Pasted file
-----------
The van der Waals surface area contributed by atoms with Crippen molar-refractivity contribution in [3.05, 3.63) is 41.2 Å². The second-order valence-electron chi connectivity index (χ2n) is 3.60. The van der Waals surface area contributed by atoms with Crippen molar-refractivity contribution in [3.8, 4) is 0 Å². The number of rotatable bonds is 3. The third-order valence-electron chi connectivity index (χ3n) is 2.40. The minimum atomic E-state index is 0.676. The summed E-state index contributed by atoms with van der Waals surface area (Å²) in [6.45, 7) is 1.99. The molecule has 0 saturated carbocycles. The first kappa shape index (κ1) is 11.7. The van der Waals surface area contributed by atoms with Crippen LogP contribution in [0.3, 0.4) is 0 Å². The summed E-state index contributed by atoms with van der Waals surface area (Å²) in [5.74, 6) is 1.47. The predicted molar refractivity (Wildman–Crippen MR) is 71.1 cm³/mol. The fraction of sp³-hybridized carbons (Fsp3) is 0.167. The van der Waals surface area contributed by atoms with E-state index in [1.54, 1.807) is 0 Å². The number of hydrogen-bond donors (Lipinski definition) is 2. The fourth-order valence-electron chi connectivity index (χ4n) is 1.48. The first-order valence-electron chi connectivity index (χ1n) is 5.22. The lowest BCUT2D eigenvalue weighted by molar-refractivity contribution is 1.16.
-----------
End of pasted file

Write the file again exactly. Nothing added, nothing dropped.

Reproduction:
The van der Waals surface area contributed by atoms with Crippen molar-refractivity contribution in [3.05, 3.63) is 41.2 Å². The second-order valence-electron chi connectivity index (χ2n) is 3.60. The van der Waals surface area contributed by atoms with Crippen molar-refractivity contribution in [3.8, 4) is 0 Å². The number of rotatable bonds is 3. The third-order valence-electron chi connectivity index (χ3n) is 2.40. The minimum atomic E-state index is 0.676. The summed E-state index contributed by atoms with van der Waals surface area (Å²) in [6.45, 7) is 1.99. The molecule has 0 saturated carbocycles. The first kappa shape index (κ1) is 11.7. The van der Waals surface area contributed by atoms with Crippen LogP contribution in [0.3, 0.4) is 0 Å². The summed E-state index contributed by atoms with van der Waals surface area (Å²) in [5.74, 6) is 1.47. The predicted molar refractivity (Wildman–Crippen MR) is 71.1 cm³/mol. The fraction of sp³-hybridized carbons (Fsp3) is 0.167. The van der Waals surface area contributed by atoms with E-state index in [1.54, 1.807) is 0 Å². The number of hydrogen-bond donors (Lipinski definition) is 2. The fourth-order valence-electron chi connectivity index (χ4n) is 1.48. The first-order valence-electron chi connectivity index (χ1n) is 5.22. The lowest BCUT2D eigenvalue weighted by molar-refractivity contribution is 1.16.